Gyanvapi Mosque: Courts Must Remember the Purpose of Places of Worship Act
The courts must be vigilant about the effect, affect, and consequences of their orders in such delicate matters.
The Places of Worship (Special Provisions) Act ,1991 was introduced as a measure to provide and develop glorious traditions of love, peace, and harmony.
The object of the Act is to prohibit conversion of any place of worship – and to provide for the maintenance of the religious character of any such place as it existed on the 15th day of August 1947.
The Places of Worship (Special Provisions) Act
Section 3 of the Act extends prohibition of conversion of any place of worship.
Section 4 provides that "If, on the commencement of this Act, any suit, appeal or other proceeding with respect to the conversion of the religious character of any place of worship, existing on the 15th day of August, 1947, is pending before any Court, tribunal or other authority, the same shall abate, and no suit, appeal or other proceeding with respect to any such matter shall lie on or after such commencement in any Court, tribunal or other authority: Provided that if any suit, appeal or other proceeding, instituted or filed on the ground that conversion has taken place in the religious character of any such place after the 15th day of August, 1947, is pending on the commencement of this Act, such suit, appeal or other proceeding shall not so abate and every such suit, appeal or other proceeding shall be disposed of in accordance with the provisions of sub-section (1)."
This enactment was opposed vociferously by the Bharatiya Janta Party (BJP) on the floor of the Parliament as well as on public platforms with assertion that it is nothing but an effort to appease minorities.
The Supreme Court, however, in the Ram Janmabhoomi-Babri Masjid case, found this law as a great measure to protect the secular fabric of the Indian society.
The apex court also observed that in pressing the character of places of public worship, the Parliament has mandated in no uncertain terms that history and its wrongs shall not be used as instrument to oppress the present and the future.
The Suit in the Varanasi Court
A district court at Varanasi is now adjudicating a suit seeking the “restoration” of a temple at the site of the Gyanvapi Mosque.
The suit was filed on behalf of deities – Shiva, Maa Shringar Gauri, and Ganesh – by certain individuals who allege that the temple was destroyed on orders of Aurangzeb in 1699.
The court not only sought responses from the Centre, the Uttar Pradesh government, Varanasi district magistrate, Varanasi senior superintendent of police, the managers of the mosque, the board of trustees of the adjoining Kashi Vishawanath Temple, and the Uttar Pradesh Muslim Personal Law Board, but on an application, has now passed an order to have the mosque surveyed by a commission appointed by it. Report of the commission is to be submitted on 17 May.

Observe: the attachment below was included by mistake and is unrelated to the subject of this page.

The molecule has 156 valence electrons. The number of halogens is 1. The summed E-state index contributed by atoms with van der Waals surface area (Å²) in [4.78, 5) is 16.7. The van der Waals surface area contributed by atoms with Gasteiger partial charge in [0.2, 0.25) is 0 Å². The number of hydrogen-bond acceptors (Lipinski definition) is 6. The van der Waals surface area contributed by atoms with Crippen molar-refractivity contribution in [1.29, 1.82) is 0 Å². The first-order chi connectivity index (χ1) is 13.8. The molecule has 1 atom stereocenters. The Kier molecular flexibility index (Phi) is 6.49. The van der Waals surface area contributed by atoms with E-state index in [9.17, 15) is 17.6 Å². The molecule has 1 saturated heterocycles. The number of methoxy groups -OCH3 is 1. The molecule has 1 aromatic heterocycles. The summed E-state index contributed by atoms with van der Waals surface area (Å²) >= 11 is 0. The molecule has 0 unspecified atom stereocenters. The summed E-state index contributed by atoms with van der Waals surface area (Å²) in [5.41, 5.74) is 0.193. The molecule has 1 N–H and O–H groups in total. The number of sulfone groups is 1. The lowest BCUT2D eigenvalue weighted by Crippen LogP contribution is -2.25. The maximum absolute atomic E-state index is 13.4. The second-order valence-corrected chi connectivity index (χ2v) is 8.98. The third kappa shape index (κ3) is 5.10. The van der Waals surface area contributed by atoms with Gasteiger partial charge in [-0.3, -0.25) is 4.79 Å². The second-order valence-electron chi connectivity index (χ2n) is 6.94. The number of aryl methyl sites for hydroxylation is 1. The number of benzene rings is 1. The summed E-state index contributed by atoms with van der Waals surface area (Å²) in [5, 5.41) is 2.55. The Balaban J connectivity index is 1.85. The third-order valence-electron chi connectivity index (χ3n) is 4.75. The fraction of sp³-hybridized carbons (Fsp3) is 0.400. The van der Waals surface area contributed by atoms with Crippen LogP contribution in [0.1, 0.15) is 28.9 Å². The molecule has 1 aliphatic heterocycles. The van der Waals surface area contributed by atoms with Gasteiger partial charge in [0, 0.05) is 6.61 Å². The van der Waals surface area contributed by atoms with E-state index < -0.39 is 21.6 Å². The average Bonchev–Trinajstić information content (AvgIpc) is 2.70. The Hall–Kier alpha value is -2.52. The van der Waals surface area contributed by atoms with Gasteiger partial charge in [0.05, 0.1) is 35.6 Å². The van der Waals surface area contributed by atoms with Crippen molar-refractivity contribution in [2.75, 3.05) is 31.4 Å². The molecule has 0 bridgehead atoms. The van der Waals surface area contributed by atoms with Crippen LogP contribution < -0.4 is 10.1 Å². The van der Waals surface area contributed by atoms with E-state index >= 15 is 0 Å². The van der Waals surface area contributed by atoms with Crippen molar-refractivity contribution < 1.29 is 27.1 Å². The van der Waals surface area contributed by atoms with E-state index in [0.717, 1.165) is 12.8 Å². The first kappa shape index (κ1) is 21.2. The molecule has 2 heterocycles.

The case appears to be a part of an agenda to raise and agitate the issues relating to the places of worship which were said to be converted centuries ago. This, and the efforts alike are causing serious injuries to communal harmony.
On the face of it, the legal course adopted appears to be in conflict with the provisions of the Act of 1991. The court before calling report should have decided the issue pertaining to the application of the Act aforesaid.
This issue is also pending consideration before the Supreme Court though no interim order has been passed staying the survey ordered, but the appropriate course even for the trial court was not to pursue for the survey till having a mandate on the issue by the apex court.
Why Courts Need to Be Vigilant
The courts must be vigilant about the effect, affect, and consequences of their orders in such delicate matters. In the instant matter, there is no such urgency that may warrant a report of survey at this stage.
Be that as it may, now it is for the Supreme Court to examine the entire issue. The verdict of the apex court will have far-reaching consequences.
The court, while dealing with the matter about application of the Act of 1991, should also keep in mind the purpose and object of this enactment, and the consequences, if such kind of litigation be permitted to be adjudicated by legal forums.
In entirety, the secular fabric of our country is at stake and that is to be protected in any case.
(Justice Govind Mathur is a former Chief Justice of the Allahabad High Court. This is an opinion piece and the views expressed are the author’s own. The Quint neither endorses nor is responsible for them.)
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